when the divorce rate is highest.
- Consider extending the mentoring process for engaged
couples through the first year of marriage, especially if the couples
remain in the area.
- Invite married couples to participate in a parish ministry or activity.
- Be sensitive to time constraints. Do not automatically exclude young couples who frequently enjoy ministering in the parish.
- Sponsor discussion or educational groups to consider
issues relating to maintaining a marriage. Some themes might include
changing relationships in the families of origin, managing a household,
finances, communication, disagreements, and understanding of the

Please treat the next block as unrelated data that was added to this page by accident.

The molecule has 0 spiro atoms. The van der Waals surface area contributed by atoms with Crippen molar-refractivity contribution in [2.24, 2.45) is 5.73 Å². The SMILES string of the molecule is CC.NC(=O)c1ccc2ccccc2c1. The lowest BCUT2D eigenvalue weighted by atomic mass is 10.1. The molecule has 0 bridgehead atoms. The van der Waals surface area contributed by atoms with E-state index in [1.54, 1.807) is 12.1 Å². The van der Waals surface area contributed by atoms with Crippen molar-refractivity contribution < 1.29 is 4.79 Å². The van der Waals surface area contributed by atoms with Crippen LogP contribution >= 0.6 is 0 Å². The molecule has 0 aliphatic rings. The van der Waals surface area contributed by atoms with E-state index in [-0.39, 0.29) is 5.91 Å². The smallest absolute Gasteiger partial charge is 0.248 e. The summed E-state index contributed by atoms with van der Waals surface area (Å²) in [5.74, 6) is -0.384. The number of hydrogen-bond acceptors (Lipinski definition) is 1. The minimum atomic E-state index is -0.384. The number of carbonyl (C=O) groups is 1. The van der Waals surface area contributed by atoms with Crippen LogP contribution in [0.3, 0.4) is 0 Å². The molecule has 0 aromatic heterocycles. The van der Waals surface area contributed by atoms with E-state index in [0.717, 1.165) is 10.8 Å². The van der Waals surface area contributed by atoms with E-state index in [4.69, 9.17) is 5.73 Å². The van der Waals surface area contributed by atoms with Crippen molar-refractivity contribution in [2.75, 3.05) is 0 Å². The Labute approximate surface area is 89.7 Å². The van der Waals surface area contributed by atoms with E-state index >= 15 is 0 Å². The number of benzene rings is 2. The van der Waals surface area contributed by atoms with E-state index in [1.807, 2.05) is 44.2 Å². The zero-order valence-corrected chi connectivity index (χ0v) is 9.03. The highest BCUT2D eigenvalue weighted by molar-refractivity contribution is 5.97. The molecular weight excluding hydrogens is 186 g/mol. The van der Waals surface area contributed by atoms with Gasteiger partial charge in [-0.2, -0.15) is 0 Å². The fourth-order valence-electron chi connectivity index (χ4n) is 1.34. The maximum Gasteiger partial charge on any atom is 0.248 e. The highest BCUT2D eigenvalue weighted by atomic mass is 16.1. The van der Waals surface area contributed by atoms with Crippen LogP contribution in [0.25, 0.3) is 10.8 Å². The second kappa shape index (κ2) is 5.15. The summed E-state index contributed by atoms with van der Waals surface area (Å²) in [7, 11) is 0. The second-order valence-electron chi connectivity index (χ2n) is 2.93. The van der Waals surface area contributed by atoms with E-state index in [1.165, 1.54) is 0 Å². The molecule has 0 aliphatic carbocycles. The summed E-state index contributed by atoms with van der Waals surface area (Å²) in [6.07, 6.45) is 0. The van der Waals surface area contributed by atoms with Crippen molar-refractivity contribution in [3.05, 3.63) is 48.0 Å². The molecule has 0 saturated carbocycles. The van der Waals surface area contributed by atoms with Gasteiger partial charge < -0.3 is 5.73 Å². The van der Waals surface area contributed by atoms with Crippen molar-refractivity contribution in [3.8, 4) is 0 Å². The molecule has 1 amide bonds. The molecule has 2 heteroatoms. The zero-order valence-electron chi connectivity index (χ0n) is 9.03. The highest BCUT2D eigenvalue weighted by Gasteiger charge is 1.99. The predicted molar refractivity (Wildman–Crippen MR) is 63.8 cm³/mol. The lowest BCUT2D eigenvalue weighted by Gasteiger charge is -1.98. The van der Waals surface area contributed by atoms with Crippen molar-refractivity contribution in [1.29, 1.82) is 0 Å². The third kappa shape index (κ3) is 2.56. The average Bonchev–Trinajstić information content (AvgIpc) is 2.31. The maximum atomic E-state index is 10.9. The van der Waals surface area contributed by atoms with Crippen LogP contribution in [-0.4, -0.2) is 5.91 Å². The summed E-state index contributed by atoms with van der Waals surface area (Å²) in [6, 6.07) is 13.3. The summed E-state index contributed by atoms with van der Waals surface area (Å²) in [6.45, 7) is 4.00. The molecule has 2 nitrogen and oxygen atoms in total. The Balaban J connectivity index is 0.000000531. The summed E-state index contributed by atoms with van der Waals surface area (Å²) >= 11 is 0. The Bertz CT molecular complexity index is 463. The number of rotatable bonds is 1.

theology of marriage.
- Invite those celebrating anniversaries to renew their marriage vows at special Sunday liturgies during the year.
- Inform their new parish when newly married couples move from the parish.
- Provide couples who are struggling in their marriages with information about marriage counseling.
- Create educational, spiritual, and social
opportunities where young married couples can be with each other. This
can include the formation of small christian communities.
Young adults who are starting a family are entering a world that is
quite unfamiliar to them. Finding support and affirmation from family,
friends, and the church community can enable them to adjust to these new
experiences, which are both joyful and stressful. In this manner, the
Church supports parents as the primary evangelizers and educators of
their children. Some of the ways to minister to families with young
children include the following:
- Develop a support group for parents of young children.
Identify times and places that are convenient and accessible. Provide